DPS: Kingman battalion chief failed to yield in fatal accident

The Arizona Department of Public Safety on Friday issued Kingman Fire Department Battalion Chief Bill Johnston a citation for failure to yield to a pedestrian in a crosswalk, 10 months after Johnston struck a woman who was walking across Stockton Hill Road. The woman died from her injuries and attorneys for the woman’s daughter claim the city is liable for her death for failing to fix the “known deficiencies” in Kingman’s heavily traveled commercial corridor. (DOUG McMURDO/Miner)

The Arizona Department of Public Safety on Friday issued Kingman Fire Department Battalion Chief Bill Johnston a citation for failure to yield to a pedestrian in a crosswalk, 10 months after Johnston struck a woman who was walking across Stockton Hill Road. The woman died from her injuries and attorneys for the woman’s daughter claim the city is liable for her death for failing to fix the “known deficiencies” in Kingman’s heavily traveled commercial corridor. (DOUG McMURDO/Miner)

KINGMAN - Fatal accident reconstruction investigators with the Arizona Department of Public Safety determined that Kingman Fire Department Battalion Chief Bill Johnston failed to yield to a pedestrian he hit as the woman crossed Stockton Hill Road last July.

Emily Jeanne MacDonald, 75, succumbed to head injuries in a Las Vegas hospital on July 9, two days after the accident, which occurred at about 9:25 a.m. on a Monday morning.

According to reports at the time, Johnston was driving a KFD pickup and had a green light when he turned left onto Stockton Hill Road from Kingman Regional Medical Center and struck MacDonald as she walked in the crosswalk. MacDonald's head struck the pavement and Johnston immediately rendered help.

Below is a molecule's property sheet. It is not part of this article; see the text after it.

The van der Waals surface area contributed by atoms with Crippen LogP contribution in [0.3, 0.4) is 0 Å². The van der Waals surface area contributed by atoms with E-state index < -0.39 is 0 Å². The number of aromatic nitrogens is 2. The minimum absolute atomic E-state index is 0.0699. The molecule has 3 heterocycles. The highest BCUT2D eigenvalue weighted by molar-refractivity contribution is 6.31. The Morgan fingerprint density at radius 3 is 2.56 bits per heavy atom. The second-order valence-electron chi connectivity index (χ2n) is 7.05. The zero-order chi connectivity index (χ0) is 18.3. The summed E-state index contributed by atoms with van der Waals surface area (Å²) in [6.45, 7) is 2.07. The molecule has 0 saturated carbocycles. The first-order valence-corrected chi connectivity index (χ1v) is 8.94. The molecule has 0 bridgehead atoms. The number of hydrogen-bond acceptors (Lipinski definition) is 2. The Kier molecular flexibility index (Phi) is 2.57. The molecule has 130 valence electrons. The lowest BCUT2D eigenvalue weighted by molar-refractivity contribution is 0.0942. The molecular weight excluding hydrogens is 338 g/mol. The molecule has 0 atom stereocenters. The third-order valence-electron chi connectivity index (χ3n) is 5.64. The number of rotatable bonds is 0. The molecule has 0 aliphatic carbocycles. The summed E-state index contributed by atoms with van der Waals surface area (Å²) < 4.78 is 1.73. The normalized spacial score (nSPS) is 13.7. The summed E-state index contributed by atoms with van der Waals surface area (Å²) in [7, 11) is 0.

The Kingman Police Department in August asked DPS review its investigation and conduct its own inquiry into the fatality.

The DPS investigation took about 10 months to complete and Johnston was issued a citation on Friday alleging he failed to yield to a pedestrian in the crosswalk.

In February the Miner reported attorneys with the Goldberg & Osborne law firm, which has a satellite office in Kingman, were representing MacDonald's daughter, Heather MacDonald, in a potential lawsuit against the city and Johnston.

The attorneys in their notice to litigate MacDonald's death expressed frustration with the fact no report was available, which made it difficult to comply with Arizona laws regarding the notice of claim. Such notices are precursors to a formal lawsuit. In this case, attorneys seek $1.5 million on behalf of MacDonald.

The outcome of the DPS report could bolster the lawsuit since it alleges Johnston "acted negligently" when he struck MacDonald.

While Johnston is a public employee and that is enough for the city to be named as a defendant, MacDonald's attorneys argue local government was also negligent because it has a duty to maintain roadways.

They note there is signage near the intersection that warns motorists the area is a high accident area. They erroneously said the sign is only posted in the northbound lane (in front of the Taco Bell restaurant by Beverly Avenue), but not the southbound lane. The southbound sign, however, is posted at Airway Avenue and Stockton Hill Road.

Whether there is one sign or two, the attorneys intend to argue the signage "fails to adequately warn motorists and pedestrians approaching the dangerous intersection."

And while DPS has deemed Johnston was allegedly negligent for failing to yield to MacDonald, the attorneys in their notice of claim accuse the city of negligence in how Stockton Hill Road was designed, constructed, and maintained and that the city failed to correct the "known deficiencies" of the road.

City Attorney Carl Cooper could not comment on the matter due to pending litigation.